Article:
During court proceedings concerning a radioactive golf course, Tokyo Electric Power Co. stunned lawyers by saying the utility was not responsible for decontamination because it no longer "owned" the radioactive substances. “Radioactive materials (such as cesium) that scattered and fell from the Fukushima No. 1 nuclear plant belong to individual landowners there, not TEPCO,” the utility said.

That argument did not sit well with the companies that own and operate the Sunfield Nihonmatsu Golf Club, just 45 kilometers west of the stricken TEPCO plant in Fukushima Prefecture. The Tokyo District Court also rejected that idea. But in a ruling described as inconsistent by lawyers, the court essentially freed TEPCO from responsibility for decontamination work, saying the cleanup efforts should be done by the central and local governments. TEPCO's argument over ownership of the radioactive substances drew a sharp response from lawyers representing the Sunfield Nihonmatsu Golf Club and owner Sunfield. “It is common sense that worthless substances such as radioactive fallout would not belong to landowners,” one of the lawyers said. “We are flabbergasted at TEPCO’s argument.” The golf course has been out of operation since March 12, the day after the Great East Japan Earthquake and tsunami set off the nuclear crisis. Although the legal battle has moved to a higher court, observers said that if the district court’s decision stands and becomes a precedent, local governments' coffers could be drained.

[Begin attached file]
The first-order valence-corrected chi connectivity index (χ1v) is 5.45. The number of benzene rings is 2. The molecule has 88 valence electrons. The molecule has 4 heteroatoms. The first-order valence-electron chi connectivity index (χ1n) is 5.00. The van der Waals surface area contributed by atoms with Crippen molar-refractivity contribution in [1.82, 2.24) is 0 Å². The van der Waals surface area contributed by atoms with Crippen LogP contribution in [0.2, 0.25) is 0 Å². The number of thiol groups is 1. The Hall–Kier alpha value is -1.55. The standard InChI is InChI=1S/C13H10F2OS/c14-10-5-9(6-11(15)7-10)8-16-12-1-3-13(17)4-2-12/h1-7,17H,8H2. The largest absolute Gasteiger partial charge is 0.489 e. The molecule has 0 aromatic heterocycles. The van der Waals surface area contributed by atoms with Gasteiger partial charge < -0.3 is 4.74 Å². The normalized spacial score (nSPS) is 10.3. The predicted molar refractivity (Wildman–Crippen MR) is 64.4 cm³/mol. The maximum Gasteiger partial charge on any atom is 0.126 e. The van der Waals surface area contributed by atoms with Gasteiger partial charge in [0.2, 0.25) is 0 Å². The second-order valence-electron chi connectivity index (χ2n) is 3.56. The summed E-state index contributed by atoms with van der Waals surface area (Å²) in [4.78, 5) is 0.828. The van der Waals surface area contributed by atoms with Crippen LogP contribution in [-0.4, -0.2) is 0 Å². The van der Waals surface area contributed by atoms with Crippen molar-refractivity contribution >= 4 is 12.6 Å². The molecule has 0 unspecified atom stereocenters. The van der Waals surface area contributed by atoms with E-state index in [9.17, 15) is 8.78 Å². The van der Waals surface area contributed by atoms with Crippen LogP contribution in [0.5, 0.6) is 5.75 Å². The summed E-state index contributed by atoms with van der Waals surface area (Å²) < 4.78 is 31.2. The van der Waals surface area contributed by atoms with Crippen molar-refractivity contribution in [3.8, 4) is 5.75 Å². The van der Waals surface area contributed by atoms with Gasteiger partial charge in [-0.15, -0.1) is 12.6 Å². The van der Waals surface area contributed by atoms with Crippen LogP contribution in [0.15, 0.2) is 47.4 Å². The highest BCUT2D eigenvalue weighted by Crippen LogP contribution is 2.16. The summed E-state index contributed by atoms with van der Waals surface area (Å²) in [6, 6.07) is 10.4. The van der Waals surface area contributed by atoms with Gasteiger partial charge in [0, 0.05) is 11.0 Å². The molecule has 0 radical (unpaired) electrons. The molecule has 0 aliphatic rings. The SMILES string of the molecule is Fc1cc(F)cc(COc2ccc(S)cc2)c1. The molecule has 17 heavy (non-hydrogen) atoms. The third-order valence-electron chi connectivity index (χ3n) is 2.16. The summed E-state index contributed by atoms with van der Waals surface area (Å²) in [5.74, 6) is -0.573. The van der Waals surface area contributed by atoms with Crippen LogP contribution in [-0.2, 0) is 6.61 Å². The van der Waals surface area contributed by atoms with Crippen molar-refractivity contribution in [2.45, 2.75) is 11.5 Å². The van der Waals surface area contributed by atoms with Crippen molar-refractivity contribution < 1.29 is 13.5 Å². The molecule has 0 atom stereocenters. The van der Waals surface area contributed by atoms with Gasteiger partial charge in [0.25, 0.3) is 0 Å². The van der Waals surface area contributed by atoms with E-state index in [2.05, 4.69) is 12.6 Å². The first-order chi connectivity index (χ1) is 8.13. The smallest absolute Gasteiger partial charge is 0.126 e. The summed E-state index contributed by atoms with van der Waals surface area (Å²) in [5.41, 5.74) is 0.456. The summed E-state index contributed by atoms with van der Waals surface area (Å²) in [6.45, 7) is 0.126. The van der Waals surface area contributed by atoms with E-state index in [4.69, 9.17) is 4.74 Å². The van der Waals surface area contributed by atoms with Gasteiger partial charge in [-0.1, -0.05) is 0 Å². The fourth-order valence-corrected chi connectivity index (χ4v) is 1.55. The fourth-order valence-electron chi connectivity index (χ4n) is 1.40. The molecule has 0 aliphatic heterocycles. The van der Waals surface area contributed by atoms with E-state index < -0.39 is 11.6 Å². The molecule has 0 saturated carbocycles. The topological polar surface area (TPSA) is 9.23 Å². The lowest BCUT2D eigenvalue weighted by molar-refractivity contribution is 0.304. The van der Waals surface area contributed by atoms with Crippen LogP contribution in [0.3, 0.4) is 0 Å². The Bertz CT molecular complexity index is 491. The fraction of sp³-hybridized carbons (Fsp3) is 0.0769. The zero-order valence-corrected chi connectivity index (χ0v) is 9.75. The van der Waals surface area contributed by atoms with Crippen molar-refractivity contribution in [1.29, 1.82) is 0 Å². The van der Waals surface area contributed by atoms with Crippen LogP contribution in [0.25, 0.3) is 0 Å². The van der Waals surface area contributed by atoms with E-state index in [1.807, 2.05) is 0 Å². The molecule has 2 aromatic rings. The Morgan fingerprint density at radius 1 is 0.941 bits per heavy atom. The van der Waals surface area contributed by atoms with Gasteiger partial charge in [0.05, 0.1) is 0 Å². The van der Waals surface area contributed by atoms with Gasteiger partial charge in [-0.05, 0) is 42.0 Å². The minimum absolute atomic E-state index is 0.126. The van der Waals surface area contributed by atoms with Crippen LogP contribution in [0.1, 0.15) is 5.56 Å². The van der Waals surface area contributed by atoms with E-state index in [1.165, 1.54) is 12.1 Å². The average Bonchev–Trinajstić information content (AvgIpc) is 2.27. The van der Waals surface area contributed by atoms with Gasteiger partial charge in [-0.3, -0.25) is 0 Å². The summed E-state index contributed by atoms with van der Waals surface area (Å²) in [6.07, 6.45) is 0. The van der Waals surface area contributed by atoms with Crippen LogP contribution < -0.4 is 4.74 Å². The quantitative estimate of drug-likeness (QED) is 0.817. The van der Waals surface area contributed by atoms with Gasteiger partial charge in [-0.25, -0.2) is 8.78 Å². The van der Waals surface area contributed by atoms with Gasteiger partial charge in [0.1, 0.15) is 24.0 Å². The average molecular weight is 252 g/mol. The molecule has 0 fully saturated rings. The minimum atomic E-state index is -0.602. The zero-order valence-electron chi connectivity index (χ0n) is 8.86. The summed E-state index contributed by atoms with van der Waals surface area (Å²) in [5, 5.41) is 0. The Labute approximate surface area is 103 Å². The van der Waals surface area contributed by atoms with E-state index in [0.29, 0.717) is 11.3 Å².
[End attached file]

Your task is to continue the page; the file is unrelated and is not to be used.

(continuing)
The two golf companies in August filed for a provisional disposition with the Tokyo District Court, demanding TEPCO decontaminate the golf course and pay about 87 million yen ($1.13 million) for the upkeep costs over six months.
Asahi Shimbun Weekly, 24 November 2011

The powers that be.
U.K.: at least 50 employees of companies including EDF Energy, npower and Centrica have been placed within government to work on energy issues in the past four years. The staff are provided free of charge and work within the departments for secondments of up to two years. None of the staff on secondment in the Department of Energy and Climate Change (Decc) work for renewable energy companies or non-governmental organizations, though a small number come from organizations such as the Carbon Trust, the Environment Agency and Cambridge University.

There have also been 195 meetings between ministers from the Decc and the energy industry (and 17 with green campaign groups) between the 2010 general election and March 2011, according to a Guardian analysis of declared meetings with Decc. Centrica met ministers seven times, EDF and npower fives times each, E.ON four times and Scottish and Southern just three times. "Companies such as the big six energy firms do not lend their staff to government for nothing - they expect a certain degree of influence, insider knowledge and preferential treatment in return," said Caroline Lucas. The Green party MP asked under the Freedom of Information Act, several key government departments to tell more about staff secondments - private companies and other organisations sending staff to advise and work with the government.

Secondments also work in reverse, with civil servants going to work in the energy industry, such as a two-year secondment to Shell and another to Horizon Nuclear Power, a joint venture of E.ON and RWE npower that aims to build nuclear power stations in the UK.
Guardian (UK), 5 December 2011

Anti-nuclear protestors take out rally against Koodankulam.